Books » Book Features

Stranger, new poems by Adam Clay.



Adam Clay's Stranger is his third full-length collection after The Wash and A Hotel Lobby at the Edge of the World. In Stranger, Clay revisits the voice of Hotel Lobby, a speaker who experiences the everyday in overlapping juxtapositions of observation, memory, and thought. The speaker often wears the protective ache of solitude and questions himself and his shifting environment. In Stranger there is a settled-in feeling and a sense of growth — even mythmaking. Or mapmaking. Clay writes: "I'd like to make a map not of the land/but of the path I took to arrive in this place/a map with no idealized purpose,/a map of a thousand airless pines."

The ambulatory poems here explore a world in blue, gray, and bronze, a palette of cloud, reminiscent of Larry Levis. The poetic line is often a wandering razor with the rightward lean of Charles Wright, but the measured voice is wholly Clay's. That I would place a young poet such as Clay in the company of these two greats says something of the sureness of his voice, allowing him to steadily circle and interrogate the language of sky, home, and fishing line.


Clay has blurred the tension between the wooded and human worlds with a blend of surrealism and wonder. The purpose of the bird and river imagery is rarely to make a comparison but to push through ecological awareness into language — though the awareness is present also. What I love about Clay's swift navigational shifts in space (in one poem from Hotel Lobby: snow, Memphis weeds, a sky folded in on itself, sleep, memory, a hand held in Boston) is the way the words intend intensely. Clay's poems have a dream quality, and like any good dream that haunts your morning, most take more than one reading to suss out. They're worth it though — you don't walk away empty-headed.

Clay develops darkness more fully in Stranger. Fear and longing are soft spots in the consciousness of the speaker, though approached with the deep tenderness of familial love. There is the reality that this world is not the speaker's choice of worlds, but this is the given world, a world of knowing and not knowing, and it is the one he, his wife, and daughter must live, grow, and create in. Growth, language, observation, and creation all intermingle in "Upper Peninsula." Clay writes "Myths start somewhere" and:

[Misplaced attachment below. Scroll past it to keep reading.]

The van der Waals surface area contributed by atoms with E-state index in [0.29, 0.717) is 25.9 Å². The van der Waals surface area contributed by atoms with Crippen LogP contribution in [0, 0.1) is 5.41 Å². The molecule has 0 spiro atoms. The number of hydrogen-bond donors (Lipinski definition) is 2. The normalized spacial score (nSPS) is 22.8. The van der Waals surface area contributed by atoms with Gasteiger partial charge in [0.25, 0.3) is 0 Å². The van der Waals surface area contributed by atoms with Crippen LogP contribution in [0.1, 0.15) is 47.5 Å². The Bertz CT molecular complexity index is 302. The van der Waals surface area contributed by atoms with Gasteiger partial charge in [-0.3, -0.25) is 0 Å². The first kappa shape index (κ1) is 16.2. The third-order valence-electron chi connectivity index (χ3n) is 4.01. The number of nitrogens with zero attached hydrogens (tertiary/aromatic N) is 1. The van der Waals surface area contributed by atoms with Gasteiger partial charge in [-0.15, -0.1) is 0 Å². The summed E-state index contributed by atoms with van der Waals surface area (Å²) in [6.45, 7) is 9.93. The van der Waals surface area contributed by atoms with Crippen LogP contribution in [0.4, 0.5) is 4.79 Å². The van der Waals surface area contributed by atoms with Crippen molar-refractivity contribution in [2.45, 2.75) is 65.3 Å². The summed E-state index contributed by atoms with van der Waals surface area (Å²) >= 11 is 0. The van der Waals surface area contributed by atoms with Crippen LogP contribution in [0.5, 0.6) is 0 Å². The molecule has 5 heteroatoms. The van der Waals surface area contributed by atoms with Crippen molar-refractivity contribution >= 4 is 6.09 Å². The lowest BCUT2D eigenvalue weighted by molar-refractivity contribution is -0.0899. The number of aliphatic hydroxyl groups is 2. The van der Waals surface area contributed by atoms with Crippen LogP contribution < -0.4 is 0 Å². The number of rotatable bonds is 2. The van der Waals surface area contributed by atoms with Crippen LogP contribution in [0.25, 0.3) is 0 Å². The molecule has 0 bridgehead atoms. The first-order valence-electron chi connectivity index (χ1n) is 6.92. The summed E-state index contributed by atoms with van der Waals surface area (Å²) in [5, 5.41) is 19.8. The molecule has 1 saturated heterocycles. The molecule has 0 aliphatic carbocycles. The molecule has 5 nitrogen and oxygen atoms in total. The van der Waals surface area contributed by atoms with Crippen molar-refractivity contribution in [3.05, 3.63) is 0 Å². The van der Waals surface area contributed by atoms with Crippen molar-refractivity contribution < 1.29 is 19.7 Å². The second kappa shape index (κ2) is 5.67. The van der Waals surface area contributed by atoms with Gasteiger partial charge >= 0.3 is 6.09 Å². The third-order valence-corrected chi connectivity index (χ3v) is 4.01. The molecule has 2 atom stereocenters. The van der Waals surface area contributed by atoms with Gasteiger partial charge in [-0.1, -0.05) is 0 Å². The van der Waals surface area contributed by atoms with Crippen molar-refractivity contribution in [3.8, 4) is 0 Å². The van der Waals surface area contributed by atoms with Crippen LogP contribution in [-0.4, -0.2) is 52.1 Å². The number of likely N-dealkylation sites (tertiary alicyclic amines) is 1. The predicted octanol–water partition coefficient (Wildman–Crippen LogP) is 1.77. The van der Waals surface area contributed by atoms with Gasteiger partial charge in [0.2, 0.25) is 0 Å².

Our daughter grows like that very question:

she invents music,

sounds, words—water finds a way—

and a bird

cannot be anything more

than itself anymore.

A few lines later:

... I did not know

that fourteen lines would

not be enough to contain

what we knew was true

but were too ashamed to ask.

The speaker is referring to the birth of the daughter here, and of meeting the boundaries of poetry as a container for expression. The question of form is asked repeatedly in the book, form as a boundary imposed on a poem, but also the form of a room, or a home lived in and left behind. Form is also a word and its limitations to describe or impart. Clay prods at the purpose of form and considers it strange. Form, however, is not just a container, but also a verb, a way of making, and making is important here. The act of creation is illustrated especially in the figure of the daughter who has "enough mysticism / for us all," who, in the act of learning and inventing language, invents and holds the world in all its wonder and sadness, and is one reason for both hope and concern.

Did I say these poems were darker? Let me reconsider. They are concerned, interested, and question the extent to which words are capable. Fatherhood de-familiarizes comfort, and the borders of the world are dark. The poems refer to school shootings, environmental degradation, things difficult to make meaning from. However, Clay writes, "I'm calling out to you/as if we're building a nest, one word at a time." These poems are not about statements, but about dreaming, like Gillian Welch suggests, of the highway back.

Adam Clay is reading with Ada Limón and Michael Robins at the Impossible Language poetry reading April 8th, 7 p.m., at story booth in Crosstown Arts.

Ashley Roach-Freiman is a librarian and MFA candidate at the University of Memphis. She coordinates and hosts the Impossible Language reading series.

Keep the Flyer Free!

Always independent, always free (never a paywall),
the Memphis Flyer is your source for the best in local news and information.

Now we want to expand and enhance our work.
That's why we're asking you to join us as a Frequent Flyer member.

You'll get membership perks (find out more about those here) and help us continue to deliver the independent journalism you've come to expect.

Add a comment